Short Rib Pierogi Debate – gourmet creativity or disgrace to tradition

The city of Pittsburgh is rich in Polish heritage.  So much, that pierogies are viewed as a city icon.  The Pittsburgh Pirates even have four pierogi mascots that run around PNC Park as in-game entertainment.  Though the Pirates have fun with their pierogies, some serious locals scoff when restaurants have fun with them on their menu.

Braised Short Rib Pierogies - Photo by Andrew Russell, Tribune Review

Braised Short Rib Pierogies - Photo by Andrew Russell, Tribune Review

A recent tweet from Braddock’s American Brasserie, which we’ve reviewedbefore, offers a braised short rib pierogi.  But when you stuffed it with a braised short rib, is  it really a pierogi, or is it more of a ravioli?

My answer is yes, it is a pierogi.  Here’s why.

After some of my own personal research, here are some key differences between pierogies (of Polish decent) and raviolis (of Italian decent).

Shape

Pierogies are filled pasta circles that are folded and pinched closed into half moon shapes. Ravioli are square pillows that are sealed the entire perimeter of the square.
The Inside “Stuffing”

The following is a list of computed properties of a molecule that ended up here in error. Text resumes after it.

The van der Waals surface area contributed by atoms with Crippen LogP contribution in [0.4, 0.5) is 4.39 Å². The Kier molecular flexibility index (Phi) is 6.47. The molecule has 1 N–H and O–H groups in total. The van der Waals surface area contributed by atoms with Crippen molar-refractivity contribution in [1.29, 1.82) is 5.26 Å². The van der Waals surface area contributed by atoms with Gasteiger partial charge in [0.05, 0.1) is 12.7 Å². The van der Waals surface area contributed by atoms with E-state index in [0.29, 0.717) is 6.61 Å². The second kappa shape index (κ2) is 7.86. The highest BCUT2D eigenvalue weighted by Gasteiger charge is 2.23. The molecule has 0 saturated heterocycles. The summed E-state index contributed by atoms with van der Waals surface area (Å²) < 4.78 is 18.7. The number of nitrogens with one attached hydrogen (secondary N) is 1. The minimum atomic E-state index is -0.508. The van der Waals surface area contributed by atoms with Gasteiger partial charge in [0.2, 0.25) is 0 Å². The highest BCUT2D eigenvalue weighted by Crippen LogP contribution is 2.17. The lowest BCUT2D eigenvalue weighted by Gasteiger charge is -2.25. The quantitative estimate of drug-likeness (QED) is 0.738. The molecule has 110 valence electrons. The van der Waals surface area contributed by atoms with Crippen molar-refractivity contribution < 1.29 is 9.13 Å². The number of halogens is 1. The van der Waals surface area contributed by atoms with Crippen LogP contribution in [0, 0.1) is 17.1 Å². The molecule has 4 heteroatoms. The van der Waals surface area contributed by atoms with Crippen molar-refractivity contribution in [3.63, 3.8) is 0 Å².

Pierogies are traditionally filled with potatoes, onion or cheese, sometimes in combination. Ravioli are traditionally filled with meats and cheeses.
The Outside “Dough”
Pierogi dough is just flour and water. Raviolis are made using an egg pasta.
Preparation
Pierogies are boiled and/or pan fried in butter and onions.  Served pan to plate without a sauce. Ravioli are only boiled and served in a sauce.
I admire a chef that likes to be creative and make creative leaps with their food as long as the integrity of the dish remains in tact.  Though most traditional yinzers (term for a local Pittsburgh native) may say that putting short ribs in a piegori is a sin, I think it is creative genius.
So now you have to decide, is it the shape, stuffing, dough or preparation that would cause you to sway one way or the other?
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